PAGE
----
“Capture the Essence,” the idea Joanne Svendsen proposed to talk about at the Clinton Listening Session filled two tables and a dozen chairs. This was the beginning of a community effort that in sixty days has now grown to more than 100 people who are coordinating strategies and working through the local township, CURE and neighboring communities and towns to preserve scenic property along the Minnesota River. Through coordinated efforts, this citizen-led group has successfully put a one year moratorium into place on a proposal to build a new 300 foot deep quarry to mine granite on 102 acres of leased-land immediately south of Ortonville’s city limits. The moratorium is a result of the implementation of an “interim ordinance” authorized at the local township level to allow more time for consideration of such a large scale and irreversible decision on the impacted landscape. Fortunately, these local voices were able to be empowered through state legislation which has since been weakened by a recent vote in the state legislature (House File 389) and awaits a decision by Governor Dayton of a possible veto. The township will be actively engaged on this quarry proposal which was recommended by the Planning and Zoning commission and sent to the County commission for its review.
In addition to losing beautiful pastoral land with granite stone outcrops that delight residents as well as new tourists, many other concerns have been raised related to the proposed quarry. Among them, the impact of blasting, rock crushing and heavy equipment noise and dust on rare and endangered plants, neighboring properties, as well as potential impacts on ground and surface water.
Landowners, ranchers, outdoor enthusiasts, artists, new and established bi-partisan residents, elected officials, environmentalists, farmers, and entrepreneurs came to the table January 19th to begin the process of building ways to preserve the scenic beauty of the land. They immediately asked CURE to help support and organize their efforts as they prepared public comment, attended all county meetings, started a social media campaign, met weekly on their own and raised money to place large ads in the local papers. In addition, they wrote dozens of letters to the editor for both local newspapers, asked CURE to prepare acceptable legal language to implement the interim ordinance, and have since retained a lawyer to represent the local township in its activities with the Big Stone County commission. The efforts continue to communicate concerns to the public and the commissioners of Big Stone County, who will hold another hearing on the permit request at some undetermined date after April 10th.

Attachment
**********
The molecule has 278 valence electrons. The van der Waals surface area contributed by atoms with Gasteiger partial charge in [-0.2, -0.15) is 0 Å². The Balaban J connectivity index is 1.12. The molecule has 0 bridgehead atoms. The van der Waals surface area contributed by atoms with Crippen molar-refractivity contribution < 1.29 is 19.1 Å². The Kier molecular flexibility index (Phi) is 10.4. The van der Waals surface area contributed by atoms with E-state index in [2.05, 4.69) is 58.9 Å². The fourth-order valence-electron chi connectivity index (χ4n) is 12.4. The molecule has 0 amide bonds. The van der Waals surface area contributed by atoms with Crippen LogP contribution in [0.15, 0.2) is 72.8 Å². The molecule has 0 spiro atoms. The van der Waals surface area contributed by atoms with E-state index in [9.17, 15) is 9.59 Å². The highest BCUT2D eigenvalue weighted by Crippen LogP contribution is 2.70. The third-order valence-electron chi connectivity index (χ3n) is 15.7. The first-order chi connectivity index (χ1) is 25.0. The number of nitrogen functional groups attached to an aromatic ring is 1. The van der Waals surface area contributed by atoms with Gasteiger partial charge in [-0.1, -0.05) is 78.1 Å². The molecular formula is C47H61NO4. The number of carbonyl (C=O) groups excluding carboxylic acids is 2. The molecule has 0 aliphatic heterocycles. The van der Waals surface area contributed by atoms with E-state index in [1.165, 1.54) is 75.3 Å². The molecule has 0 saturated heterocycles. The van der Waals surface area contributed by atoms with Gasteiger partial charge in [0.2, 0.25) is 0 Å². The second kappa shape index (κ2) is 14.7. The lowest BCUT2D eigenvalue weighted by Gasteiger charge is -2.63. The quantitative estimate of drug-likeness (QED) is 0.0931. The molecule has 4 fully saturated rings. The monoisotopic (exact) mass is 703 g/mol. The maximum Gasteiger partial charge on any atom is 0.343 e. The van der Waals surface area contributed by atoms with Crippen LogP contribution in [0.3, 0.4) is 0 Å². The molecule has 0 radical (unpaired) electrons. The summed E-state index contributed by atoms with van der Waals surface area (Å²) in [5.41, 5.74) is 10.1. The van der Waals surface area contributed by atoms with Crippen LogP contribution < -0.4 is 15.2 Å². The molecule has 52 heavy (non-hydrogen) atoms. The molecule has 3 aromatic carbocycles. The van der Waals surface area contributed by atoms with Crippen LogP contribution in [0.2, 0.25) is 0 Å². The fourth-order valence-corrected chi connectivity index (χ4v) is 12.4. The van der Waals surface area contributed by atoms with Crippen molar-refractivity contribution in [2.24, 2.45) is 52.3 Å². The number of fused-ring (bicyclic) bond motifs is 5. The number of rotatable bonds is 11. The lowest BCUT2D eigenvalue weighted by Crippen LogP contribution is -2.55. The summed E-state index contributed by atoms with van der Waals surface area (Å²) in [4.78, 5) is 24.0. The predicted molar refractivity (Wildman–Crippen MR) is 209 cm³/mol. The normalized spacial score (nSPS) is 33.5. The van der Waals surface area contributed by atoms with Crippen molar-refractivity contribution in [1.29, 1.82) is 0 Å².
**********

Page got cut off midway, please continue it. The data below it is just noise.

In order to build public awareness and promote tourism, recent designs are being planned for a booth at Ortonville’s Outdoor and Leisure Show on March 17th & 18th, where community members will engage the public with information on the proposed quarries, distribute campaign buttons and showcase beautiful scenic imagery by a local photographer, Don Sherman. Respectful communication continues with the County Commissioners who are currently meeting and weighing the pros and cons to the Strata Corporation’s request for a Conditional Use Permit.
Since this moratorium has been put into place, the North Dakota corporation, Strata, has hired a large and most capable law firm to help secure its desired permits.
As the community develops alternative ideas to brand the region’s identity and design economic growth in Ortonville and the surrounding area, new models for tourism are being explored: eco tourism, artistic and cultural exchanges between nearby towns, and historic preservation are all under consideration as viable options.
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